Bayesian Decision Theory is the statistical approach to pattern classification. It leverages probability to make classifications, and measures the risk (i.e. cost) of assigning an input to a given class.

In this article we’ll start by taking a look at prior probability, and how it is not an efficient way of making predictions. Bayesian Decision Theory makes better predictions by using the prior probability, likelihood probability, and evidence to calculate the posterior probability. We’ll discuss all of these concepts in detail. Finally, we’ll map these concepts from Bayesian Decision Theory to their context in machine learning. The outline of this article is as follows:

- Prior Probability
- Likelihood Probability
- Prior and Likelihood Probabilities
- Bayesian Decision Theory
- Sum of All Prior Probabilities Must be 1
- Sum of All Posterior Probabilities Must be 1
- Evidence
- Machine Learning & Bayesian Decision Theory
- Conclusion

After completing this article, stay tuned for Part 2, in which we’ll apply Bayesian Decision Theory to both binary and multi-class classification problems. To assess the performance of the classifier, both the loss and the risk of making a prediction are discussed. If the classifier makes a weak prediction, a new class named “reject” is used to accept samples with a high uncertainty. Part 2 will discuss when and why a sample is assigned to the reject class. Stay tuned for the follow up.

Let’s get started.

- Classical Machine Learning Theory: The mathematics used in this tutorial may require additional research to be understood if the reader does not have experience working with logical theory and notation.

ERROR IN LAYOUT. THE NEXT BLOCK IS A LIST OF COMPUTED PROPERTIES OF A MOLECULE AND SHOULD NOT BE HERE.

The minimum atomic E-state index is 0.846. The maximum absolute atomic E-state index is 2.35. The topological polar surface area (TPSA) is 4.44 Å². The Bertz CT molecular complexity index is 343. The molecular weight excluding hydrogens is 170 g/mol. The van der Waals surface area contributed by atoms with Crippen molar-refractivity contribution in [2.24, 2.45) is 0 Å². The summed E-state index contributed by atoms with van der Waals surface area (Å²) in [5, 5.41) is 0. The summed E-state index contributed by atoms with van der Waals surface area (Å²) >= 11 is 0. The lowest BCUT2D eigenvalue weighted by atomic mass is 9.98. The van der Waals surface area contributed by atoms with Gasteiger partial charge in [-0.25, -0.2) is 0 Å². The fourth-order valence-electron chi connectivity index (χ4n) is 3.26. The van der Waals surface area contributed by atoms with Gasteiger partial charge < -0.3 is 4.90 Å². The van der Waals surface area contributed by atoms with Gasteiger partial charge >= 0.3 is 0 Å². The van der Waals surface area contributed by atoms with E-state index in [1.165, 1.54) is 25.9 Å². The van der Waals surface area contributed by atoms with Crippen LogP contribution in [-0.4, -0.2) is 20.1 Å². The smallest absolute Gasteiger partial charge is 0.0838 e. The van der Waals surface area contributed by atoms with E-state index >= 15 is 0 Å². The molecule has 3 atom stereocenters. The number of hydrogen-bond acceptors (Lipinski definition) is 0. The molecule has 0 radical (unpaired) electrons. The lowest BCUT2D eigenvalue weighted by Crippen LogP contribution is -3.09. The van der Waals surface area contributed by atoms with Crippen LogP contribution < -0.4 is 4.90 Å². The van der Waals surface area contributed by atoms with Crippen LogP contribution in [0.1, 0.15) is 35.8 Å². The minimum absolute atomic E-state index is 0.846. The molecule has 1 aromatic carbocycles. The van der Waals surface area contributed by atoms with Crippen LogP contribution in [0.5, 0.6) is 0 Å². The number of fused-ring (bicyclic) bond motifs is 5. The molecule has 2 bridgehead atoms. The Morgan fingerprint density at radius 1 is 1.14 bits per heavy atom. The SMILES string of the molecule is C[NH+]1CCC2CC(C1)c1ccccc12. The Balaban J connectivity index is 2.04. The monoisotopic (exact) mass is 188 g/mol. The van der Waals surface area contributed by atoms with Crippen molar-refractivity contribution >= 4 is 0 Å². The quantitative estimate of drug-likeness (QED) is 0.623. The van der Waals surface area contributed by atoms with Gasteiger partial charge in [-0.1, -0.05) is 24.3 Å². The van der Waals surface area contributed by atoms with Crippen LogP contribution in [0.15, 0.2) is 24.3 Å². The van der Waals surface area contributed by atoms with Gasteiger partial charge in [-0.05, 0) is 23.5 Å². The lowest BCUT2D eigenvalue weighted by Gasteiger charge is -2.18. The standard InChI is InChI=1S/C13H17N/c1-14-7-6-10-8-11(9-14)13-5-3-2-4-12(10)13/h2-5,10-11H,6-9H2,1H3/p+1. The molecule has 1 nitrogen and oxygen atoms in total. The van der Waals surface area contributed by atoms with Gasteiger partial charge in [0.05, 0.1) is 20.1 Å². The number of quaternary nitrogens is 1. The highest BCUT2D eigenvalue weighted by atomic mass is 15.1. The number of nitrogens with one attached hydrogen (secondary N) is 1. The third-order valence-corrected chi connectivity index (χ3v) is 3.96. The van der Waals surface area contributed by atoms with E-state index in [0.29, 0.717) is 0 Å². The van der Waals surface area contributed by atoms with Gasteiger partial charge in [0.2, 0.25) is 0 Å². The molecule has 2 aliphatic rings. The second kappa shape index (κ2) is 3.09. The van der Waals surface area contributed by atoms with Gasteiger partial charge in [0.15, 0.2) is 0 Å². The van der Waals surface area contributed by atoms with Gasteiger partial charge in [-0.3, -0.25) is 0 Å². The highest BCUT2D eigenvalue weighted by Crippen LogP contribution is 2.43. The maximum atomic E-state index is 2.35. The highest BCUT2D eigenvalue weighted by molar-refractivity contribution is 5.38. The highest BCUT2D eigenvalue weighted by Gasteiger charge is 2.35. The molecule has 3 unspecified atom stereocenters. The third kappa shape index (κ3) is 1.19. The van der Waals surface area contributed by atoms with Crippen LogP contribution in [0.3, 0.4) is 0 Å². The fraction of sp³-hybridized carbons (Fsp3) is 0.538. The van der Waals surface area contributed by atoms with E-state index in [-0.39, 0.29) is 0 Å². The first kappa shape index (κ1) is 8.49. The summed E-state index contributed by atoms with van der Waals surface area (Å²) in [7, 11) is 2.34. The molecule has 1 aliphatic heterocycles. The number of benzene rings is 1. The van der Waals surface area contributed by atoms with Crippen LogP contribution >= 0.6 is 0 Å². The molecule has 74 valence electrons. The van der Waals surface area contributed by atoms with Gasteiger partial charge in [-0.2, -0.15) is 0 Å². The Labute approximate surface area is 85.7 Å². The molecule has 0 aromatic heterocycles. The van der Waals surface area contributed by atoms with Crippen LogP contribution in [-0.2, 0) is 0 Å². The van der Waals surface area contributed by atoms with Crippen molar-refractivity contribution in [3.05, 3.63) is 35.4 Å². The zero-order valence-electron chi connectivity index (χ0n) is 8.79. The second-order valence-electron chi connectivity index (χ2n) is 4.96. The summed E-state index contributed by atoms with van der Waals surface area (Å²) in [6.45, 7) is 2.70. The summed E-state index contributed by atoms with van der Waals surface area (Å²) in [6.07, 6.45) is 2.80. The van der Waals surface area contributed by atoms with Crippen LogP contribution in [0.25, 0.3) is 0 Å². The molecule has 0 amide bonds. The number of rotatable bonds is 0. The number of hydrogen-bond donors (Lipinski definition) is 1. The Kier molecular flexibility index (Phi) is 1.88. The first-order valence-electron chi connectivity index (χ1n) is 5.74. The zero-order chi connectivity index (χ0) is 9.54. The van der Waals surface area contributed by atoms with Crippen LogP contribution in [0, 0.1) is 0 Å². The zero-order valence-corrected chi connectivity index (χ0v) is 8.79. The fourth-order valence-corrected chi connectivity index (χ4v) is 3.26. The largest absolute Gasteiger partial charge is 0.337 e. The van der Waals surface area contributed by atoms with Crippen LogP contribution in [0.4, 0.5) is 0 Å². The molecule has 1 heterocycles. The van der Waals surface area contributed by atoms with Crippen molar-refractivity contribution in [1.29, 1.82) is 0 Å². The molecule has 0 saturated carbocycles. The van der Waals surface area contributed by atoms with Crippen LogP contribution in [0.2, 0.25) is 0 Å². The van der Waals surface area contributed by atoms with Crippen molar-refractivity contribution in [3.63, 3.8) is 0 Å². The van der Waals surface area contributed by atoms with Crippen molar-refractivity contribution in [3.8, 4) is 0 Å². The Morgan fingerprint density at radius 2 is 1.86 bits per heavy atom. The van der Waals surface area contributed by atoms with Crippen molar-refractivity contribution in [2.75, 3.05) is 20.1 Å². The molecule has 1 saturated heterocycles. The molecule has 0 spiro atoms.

- Python: Basic understanding of Python programming.

To discuss probability, we should start with how to calculate the probability that an action occurs. The probability is calculated according to the past occurrences of the outcomes (i.e. events). This is called the **prior probability** (“prior” meaning “before”). In other words, the prior probability refers to the probability in the past.

Assume that someone asks who will be the winner of a future match between two teams. Let $A$ and $B$ refer to the first or second team winning, respectively.

In the last 10 cup matches, $A$ occurred 4 times and $B$ occurred the remaining 6 times. So, what is the probability that $A$ occurs in the next match? Based on the experience (i.e., the events that occurred in the past), the prior probability that the first team ($A$) wins in the next match is:

But the past events may not always hold, because the situation or context may change. For example, team $A$ could have won only 4 matches because there were some injured players. When the next match comes, all of these injured players will have recovered. Based on the current situation, the first team may win the next match with a higher probability than the one calculated based on past events only.

The prior probability measures the probability of the next action without taking into consideration a current observation (i.e. the current situation). It’s like predicting that a patient has a given disease based only on past doctors visits.

In other words, because the prior probability is solely calculated based on past events (without present information), this can degrade the prediction value quality. The past predictions of the two outcomes $A$ and $B$ may have occurred while some conditions were satisfied, but at the current moment, these conditions may not hold.

This problem is solved using the likelihood.

The likelihood helps to answer the question: given some conditions, what is the probability that an outcome occurs? It is denoted as follows:

Where $X$ refers to the conditions, and $C_i$ refers to the outcome. Because there may be multiple outcomes, the variable $C$ is given the subscript $i$.

The likelihood is read as follows:

Under a set of conditions $X$, what is the probability that the outcome is $C_i$?